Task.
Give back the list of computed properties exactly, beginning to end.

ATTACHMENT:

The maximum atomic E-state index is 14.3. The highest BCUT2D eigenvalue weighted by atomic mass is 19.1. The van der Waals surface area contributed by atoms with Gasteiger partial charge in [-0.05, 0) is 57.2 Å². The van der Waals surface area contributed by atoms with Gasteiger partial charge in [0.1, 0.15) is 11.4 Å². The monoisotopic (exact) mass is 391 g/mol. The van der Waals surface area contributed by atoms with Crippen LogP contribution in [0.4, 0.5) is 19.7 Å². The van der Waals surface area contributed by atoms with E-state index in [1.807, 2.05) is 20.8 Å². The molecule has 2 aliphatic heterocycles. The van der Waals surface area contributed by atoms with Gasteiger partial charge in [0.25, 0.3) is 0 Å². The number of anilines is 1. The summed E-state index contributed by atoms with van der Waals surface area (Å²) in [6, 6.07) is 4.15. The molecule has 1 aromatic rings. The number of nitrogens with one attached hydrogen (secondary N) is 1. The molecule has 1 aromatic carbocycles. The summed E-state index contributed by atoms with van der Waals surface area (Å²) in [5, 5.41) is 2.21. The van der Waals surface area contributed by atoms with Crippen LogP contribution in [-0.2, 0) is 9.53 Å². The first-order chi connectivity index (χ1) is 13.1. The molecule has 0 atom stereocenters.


The maximum atomic E-state index is 14.3. The highest BCUT2D eigenvalue weighted by atomic mass is 19.1. The van der Waals surface area contributed by atoms with Gasteiger partial charge in [-0.05, 0) is 57.2 Å². The van der Waals surface area contributed by atoms with Gasteiger partial charge in [0.1, 0.15) is 11.4 Å². The monoisotopic (exact) mass is 391 g/mol. The van der Waals surface area contributed by atoms with Crippen LogP contribution in [0.4, 0.5) is 19.7 Å². The van der Waals surface area contributed by atoms with E-state index in [1.807, 2.05) is 20.8 Å². The molecule has 2 aliphatic heterocycles. The van der Waals surface area contributed by atoms with Gasteiger partial charge in [0.25, 0.3) is 0 Å². The number of anilines is 1. The summed E-state index contributed by atoms with van der Waals surface area (Å²) in [6, 6.07) is 4.15. The molecule has 1 aromatic rings. The number of nitrogens with one attached hydrogen (secondary N) is 1. The molecule has 1 aromatic carbocycles. The summed E-state index contributed by atoms with van der Waals surface area (Å²) in [5, 5.41) is 2.21. The van der Waals surface area contributed by atoms with Crippen LogP contribution in [-0.2, 0) is 9.53 Å². The first-order chi connectivity index (χ1) is 13.1. The molecule has 0 atom stereocenters.